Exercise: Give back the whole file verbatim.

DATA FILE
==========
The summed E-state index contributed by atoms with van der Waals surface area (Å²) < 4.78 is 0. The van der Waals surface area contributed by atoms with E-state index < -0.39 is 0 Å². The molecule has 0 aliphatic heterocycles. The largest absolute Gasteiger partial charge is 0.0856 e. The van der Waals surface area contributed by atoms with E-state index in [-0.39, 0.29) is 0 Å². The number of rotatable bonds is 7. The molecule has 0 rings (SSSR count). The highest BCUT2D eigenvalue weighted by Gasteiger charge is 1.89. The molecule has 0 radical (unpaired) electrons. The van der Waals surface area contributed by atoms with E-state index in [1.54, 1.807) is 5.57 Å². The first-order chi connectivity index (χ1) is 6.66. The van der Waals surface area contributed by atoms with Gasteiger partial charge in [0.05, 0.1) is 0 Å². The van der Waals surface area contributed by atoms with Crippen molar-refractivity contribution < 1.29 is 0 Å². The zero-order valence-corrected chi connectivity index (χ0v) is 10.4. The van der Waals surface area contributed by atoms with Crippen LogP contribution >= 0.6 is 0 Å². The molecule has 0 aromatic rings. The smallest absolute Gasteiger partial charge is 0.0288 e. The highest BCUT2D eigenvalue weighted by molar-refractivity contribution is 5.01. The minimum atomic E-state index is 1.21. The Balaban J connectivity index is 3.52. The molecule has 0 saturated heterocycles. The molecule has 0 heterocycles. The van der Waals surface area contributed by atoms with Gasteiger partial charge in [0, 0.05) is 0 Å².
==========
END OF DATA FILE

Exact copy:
The summed E-state index contributed by atoms with van der Waals surface area (Å²) < 4.78 is 0. The van der Waals surface area contributed by atoms with E-state index < -0.39 is 0 Å². The molecule has 0 aliphatic heterocycles. The largest absolute Gasteiger partial charge is 0.0856 e. The van der Waals surface area contributed by atoms with E-state index in [-0.39, 0.29) is 0 Å². The number of rotatable bonds is 7. The molecule has 0 rings (SSSR count). The highest BCUT2D eigenvalue weighted by Gasteiger charge is 1.89. The molecule has 0 radical (unpaired) electrons. The van der Waals surface area contributed by atoms with E-state index in [1.54, 1.807) is 5.57 Å². The first-order chi connectivity index (χ1) is 6.66. The van der Waals surface area contributed by atoms with Gasteiger partial charge in [0.05, 0.1) is 0 Å². The van der Waals surface area contributed by atoms with Crippen molar-refractivity contribution < 1.29 is 0 Å². The zero-order valence-corrected chi connectivity index (χ0v) is 10.4. The van der Waals surface area contributed by atoms with Crippen LogP contribution >= 0.6 is 0 Å². The molecule has 0 aromatic rings. The smallest absolute Gasteiger partial charge is 0.0288 e. The highest BCUT2D eigenvalue weighted by molar-refractivity contribution is 5.01. The minimum atomic E-state index is 1.21. The Balaban J connectivity index is 3.52. The molecule has 0 saturated heterocycles. The molecule has 0 heterocycles. The van der Waals surface area contributed by atoms with Gasteiger partial charge in [0, 0.05) is 0 Å².